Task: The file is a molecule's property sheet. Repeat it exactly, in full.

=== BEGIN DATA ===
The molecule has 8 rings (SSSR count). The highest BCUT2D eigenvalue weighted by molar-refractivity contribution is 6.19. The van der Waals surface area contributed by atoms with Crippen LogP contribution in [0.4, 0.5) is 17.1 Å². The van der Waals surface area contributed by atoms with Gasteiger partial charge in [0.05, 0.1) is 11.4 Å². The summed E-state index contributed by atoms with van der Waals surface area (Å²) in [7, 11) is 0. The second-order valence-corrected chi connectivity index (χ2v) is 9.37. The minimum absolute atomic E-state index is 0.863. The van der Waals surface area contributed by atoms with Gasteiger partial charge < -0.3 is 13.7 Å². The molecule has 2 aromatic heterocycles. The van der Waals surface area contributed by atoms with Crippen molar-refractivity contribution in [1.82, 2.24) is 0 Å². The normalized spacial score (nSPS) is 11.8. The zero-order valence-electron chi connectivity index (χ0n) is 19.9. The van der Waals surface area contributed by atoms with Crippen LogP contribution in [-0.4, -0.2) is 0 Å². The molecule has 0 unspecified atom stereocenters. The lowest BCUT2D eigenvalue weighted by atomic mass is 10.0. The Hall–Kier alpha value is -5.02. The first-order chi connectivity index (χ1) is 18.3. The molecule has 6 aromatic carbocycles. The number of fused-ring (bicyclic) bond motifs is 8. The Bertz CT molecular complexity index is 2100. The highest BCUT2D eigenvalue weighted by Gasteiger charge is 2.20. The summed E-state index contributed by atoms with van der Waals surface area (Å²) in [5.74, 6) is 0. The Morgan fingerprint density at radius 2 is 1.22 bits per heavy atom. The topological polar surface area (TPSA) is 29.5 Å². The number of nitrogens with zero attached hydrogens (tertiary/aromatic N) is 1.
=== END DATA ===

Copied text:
The molecule has 8 rings (SSSR count). The highest BCUT2D eigenvalue weighted by molar-refractivity contribution is 6.19. The van der Waals surface area contributed by atoms with Crippen LogP contribution in [0.4, 0.5) is 17.1 Å². The van der Waals surface area contributed by atoms with Gasteiger partial charge in [0.05, 0.1) is 11.4 Å². The summed E-state index contributed by atoms with van der Waals surface area (Å²) in [7, 11) is 0. The second-order valence-corrected chi connectivity index (χ2v) is 9.37. The minimum absolute atomic E-state index is 0.863. The van der Waals surface area contributed by atoms with Gasteiger partial charge < -0.3 is 13.7 Å². The molecule has 2 aromatic heterocycles. The van der Waals surface area contributed by atoms with Crippen molar-refractivity contribution in [1.82, 2.24) is 0 Å². The normalized spacial score (nSPS) is 11.8. The zero-order valence-electron chi connectivity index (χ0n) is 19.9. The van der Waals surface area contributed by atoms with Crippen LogP contribution in [-0.4, -0.2) is 0 Å². The molecule has 0 unspecified atom stereocenters. The lowest BCUT2D eigenvalue weighted by atomic mass is 10.0. The Hall–Kier alpha value is -5.02. The first-order chi connectivity index (χ1) is 18.3. The molecule has 6 aromatic carbocycles. The number of fused-ring (bicyclic) bond motifs is 8. The Bertz CT molecular complexity index is 2100. The highest BCUT2D eigenvalue weighted by Gasteiger charge is 2.20. The summed E-state index contributed by atoms with van der Waals surface area (Å²) in [5.74, 6) is 0. The Morgan fingerprint density at radius 2 is 1.22 bits per heavy atom. The topological polar surface area (TPSA) is 29.5 Å². The number of nitrogens with zero attached hydrogens (tertiary/aromatic N) is 1.